ALBANY, Ga. (AP) — Former Associated Press correspondent Elliott Minor, who for more than two decades covered Georgia stories from peanut farming to executions, has died at age 71, his family said Friday.
Minor's daughter, Evelyn Minor, said her father died Thursday at Phoebe Putney Memorial Hospital in Albany of complications from pancreatic cancer.
"I think he was very proud of his career," she said. "He loved writing the agricultural stories and feeling like he was helping the farmers. He loved meeting people and asking people questions even when he wasn't working."
Minor joined the AP in Philadelphia on April 23, 1973. He transferred in May 1984 to south Georgia, where he worked as AP's correspondent in Albany until he retired in May 2007. Minor specialized in writing about farming, from peanuts and cotton to peaches and Vidalia onions. He also became the AP's go-to reporter for eyewitness coverage of executions in Georgia. By the time he retired, Minor had witnessed 13 inmates put to death, including the state's first execution by injection in 2001.
Minor also had a knack for finding irresistibly offbeat stories along the back roads and small towns of rural Georgia. He wrote about a bail bondsman who hunted fugitives with the help of a 6-foot python and made national headlines with the story of a monstrous half-ton wild pig with 9-inch tusks known as Hogzilla.
"He taught all of his readers so much about agriculture, the military and the environment, and south Georgia history," said Michael Giarrusso, AP Bureau Chief for Arizona and New Mexico, who worked closely with Minor for six years as AP news editor in Atlanta. "If it was a subject he was less familiar with, he approached it as a chance to learn. He interviewed everyone from President Carter to small children with the same curiosity and respect, and filled up his notebook and recorder with new facts and quotes."
In addition to his work for AP, Minor found another use for his reporting skills in the mid-1980s when he enlisted in the Georgia Army National Guard and served part-time as a military journalist for the Atlanta-based 124th Mobile Public Affairs Detachment.
As a citizen-soldier, Minor deployed to the Army's National Training Center at Fort Irwin, Calif., during the 1991 Gulf War. He also deployed overseas in 1997 to Bosnia, where Minor wrote stories about Georgia guardsmen serving as international peacekeepers for military newspapers and other National Guard publications.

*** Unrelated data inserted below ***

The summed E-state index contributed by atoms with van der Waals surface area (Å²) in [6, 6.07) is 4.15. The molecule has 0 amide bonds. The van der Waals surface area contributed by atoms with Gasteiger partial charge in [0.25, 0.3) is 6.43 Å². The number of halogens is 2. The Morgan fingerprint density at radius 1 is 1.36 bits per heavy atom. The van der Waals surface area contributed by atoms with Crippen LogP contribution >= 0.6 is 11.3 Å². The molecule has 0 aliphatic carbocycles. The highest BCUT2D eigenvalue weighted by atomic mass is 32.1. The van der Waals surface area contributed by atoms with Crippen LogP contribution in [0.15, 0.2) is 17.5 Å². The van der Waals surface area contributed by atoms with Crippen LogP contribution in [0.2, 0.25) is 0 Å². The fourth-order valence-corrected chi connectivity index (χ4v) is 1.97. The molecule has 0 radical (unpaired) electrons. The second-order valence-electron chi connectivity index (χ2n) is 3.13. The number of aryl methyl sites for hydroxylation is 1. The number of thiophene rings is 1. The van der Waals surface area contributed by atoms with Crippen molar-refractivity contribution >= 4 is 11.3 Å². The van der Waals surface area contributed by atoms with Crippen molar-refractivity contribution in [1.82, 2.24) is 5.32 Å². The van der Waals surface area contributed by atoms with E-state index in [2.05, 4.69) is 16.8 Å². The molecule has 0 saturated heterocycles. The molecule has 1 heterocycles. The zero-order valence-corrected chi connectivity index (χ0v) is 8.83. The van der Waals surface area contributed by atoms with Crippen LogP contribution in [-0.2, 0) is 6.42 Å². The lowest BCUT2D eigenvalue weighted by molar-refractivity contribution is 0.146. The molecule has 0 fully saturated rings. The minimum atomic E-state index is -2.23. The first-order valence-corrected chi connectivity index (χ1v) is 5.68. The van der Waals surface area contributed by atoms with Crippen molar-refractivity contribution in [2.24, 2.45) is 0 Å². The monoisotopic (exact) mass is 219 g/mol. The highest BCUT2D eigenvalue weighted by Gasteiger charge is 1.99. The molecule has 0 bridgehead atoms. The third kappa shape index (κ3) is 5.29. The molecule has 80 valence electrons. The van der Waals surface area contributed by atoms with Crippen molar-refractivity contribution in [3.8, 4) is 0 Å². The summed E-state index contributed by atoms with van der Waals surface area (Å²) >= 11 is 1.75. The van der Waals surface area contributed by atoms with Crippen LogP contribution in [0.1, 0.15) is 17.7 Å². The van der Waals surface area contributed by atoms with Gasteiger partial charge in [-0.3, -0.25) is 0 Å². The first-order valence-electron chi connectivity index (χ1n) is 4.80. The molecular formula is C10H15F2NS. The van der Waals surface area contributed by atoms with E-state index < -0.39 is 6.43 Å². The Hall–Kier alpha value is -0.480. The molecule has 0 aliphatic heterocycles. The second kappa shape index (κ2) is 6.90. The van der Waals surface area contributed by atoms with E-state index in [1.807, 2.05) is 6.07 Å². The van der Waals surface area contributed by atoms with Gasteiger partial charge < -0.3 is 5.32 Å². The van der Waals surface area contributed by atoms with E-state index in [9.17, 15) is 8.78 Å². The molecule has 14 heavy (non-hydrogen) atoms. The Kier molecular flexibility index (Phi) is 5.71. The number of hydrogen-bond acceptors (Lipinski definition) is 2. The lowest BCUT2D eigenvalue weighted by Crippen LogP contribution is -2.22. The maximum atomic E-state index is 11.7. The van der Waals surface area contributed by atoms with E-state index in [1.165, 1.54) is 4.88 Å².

In the years he worked for AP and served in the military, Minor managed to juggle both jobs without conflict, said retired Army Lt. Col. Jim Driscoll, who was Minor's commanding officer in the National Guard.
"It's a delicate balance because, while what you're doing is sort of the same thing, the purposes are very different," Driscoll said. "He was sort of able to keep that separation between his civilian job and his military job. He kept those lines very clear."
Driscoll recalled speaking for the National Guard at a press conference in south Georgia. Minor, who was there covering a story for AP, didn't hesitate to press him with a tough question.
"He said, 'Col. Driscoll, these numbers don't add up. What aren't you telling me?'" Driscoll said. "Whatever Elliott was doing, he took that job very, very seriously."
Both Minor's colleagues in the military and in the AP knew him to be a man with eclectic interests. Before starting his journalism career, Minor played trombone in the Army as a military bandsman while serving on active-duty in Germany. Years later, he continued to play music with community groups in Albany.
Minor also had a strong interest in Buddhism and brewed his own beer.
"He was one of the most friendly and sincere people you would ever meet," Giarrusso said. "Journalists, government officials and regular people all over South Georgia loved hearing from him."
Minor is survived by his wife, Hildegard Minor, his daughter, three sons and seven grandchildren. A memorial service is planned Sunday afternoon at Mathews Funeral Home in Albany.